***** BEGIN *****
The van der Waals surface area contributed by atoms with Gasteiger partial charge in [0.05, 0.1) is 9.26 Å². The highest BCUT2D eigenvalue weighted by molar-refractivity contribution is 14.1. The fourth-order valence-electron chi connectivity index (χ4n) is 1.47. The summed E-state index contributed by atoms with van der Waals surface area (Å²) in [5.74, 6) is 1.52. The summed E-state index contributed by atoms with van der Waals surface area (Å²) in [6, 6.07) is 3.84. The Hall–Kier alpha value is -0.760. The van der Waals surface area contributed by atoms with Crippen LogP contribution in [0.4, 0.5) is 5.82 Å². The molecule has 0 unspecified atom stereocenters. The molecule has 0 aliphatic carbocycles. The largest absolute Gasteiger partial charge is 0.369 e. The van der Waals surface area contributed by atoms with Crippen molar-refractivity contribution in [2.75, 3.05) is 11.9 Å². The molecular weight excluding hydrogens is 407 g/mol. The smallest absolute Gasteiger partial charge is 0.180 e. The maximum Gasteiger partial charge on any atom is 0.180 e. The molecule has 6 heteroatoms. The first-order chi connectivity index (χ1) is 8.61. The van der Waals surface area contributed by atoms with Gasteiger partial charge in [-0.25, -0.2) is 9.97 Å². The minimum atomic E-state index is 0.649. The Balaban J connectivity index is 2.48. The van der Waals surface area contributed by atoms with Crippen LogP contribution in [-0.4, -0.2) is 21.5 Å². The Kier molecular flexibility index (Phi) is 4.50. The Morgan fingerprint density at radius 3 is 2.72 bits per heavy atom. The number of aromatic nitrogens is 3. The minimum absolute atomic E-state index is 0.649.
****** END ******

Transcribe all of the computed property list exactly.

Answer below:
The van der Waals surface area contributed by atoms with Gasteiger partial charge in [0.05, 0.1) is 9.26 Å². The highest BCUT2D eigenvalue weighted by molar-refractivity contribution is 14.1. The fourth-order valence-electron chi connectivity index (χ4n) is 1.47. The summed E-state index contributed by atoms with van der Waals surface area (Å²) in [5.74, 6) is 1.52. The summed E-state index contributed by atoms with van der Waals surface area (Å²) in [6, 6.07) is 3.84. The Hall–Kier alpha value is -0.760. The van der Waals surface area contributed by atoms with Crippen LogP contribution in [0.4, 0.5) is 5.82 Å². The molecule has 0 unspecified atom stereocenters. The molecule has 0 aliphatic carbocycles. The largest absolute Gasteiger partial charge is 0.369 e. The van der Waals surface area contributed by atoms with Crippen molar-refractivity contribution in [2.75, 3.05) is 11.9 Å². The molecular weight excluding hydrogens is 407 g/mol. The smallest absolute Gasteiger partial charge is 0.180 e. The maximum Gasteiger partial charge on any atom is 0.180 e. The molecule has 6 heteroatoms. The first-order chi connectivity index (χ1) is 8.61. The van der Waals surface area contributed by atoms with Gasteiger partial charge in [-0.25, -0.2) is 9.97 Å². The minimum atomic E-state index is 0.649. The Balaban J connectivity index is 2.48. The van der Waals surface area contributed by atoms with Crippen LogP contribution in [-0.4, -0.2) is 21.5 Å². The Kier molecular flexibility index (Phi) is 4.50. The Morgan fingerprint density at radius 3 is 2.72 bits per heavy atom. The number of aromatic nitrogens is 3. The minimum absolute atomic E-state index is 0.649.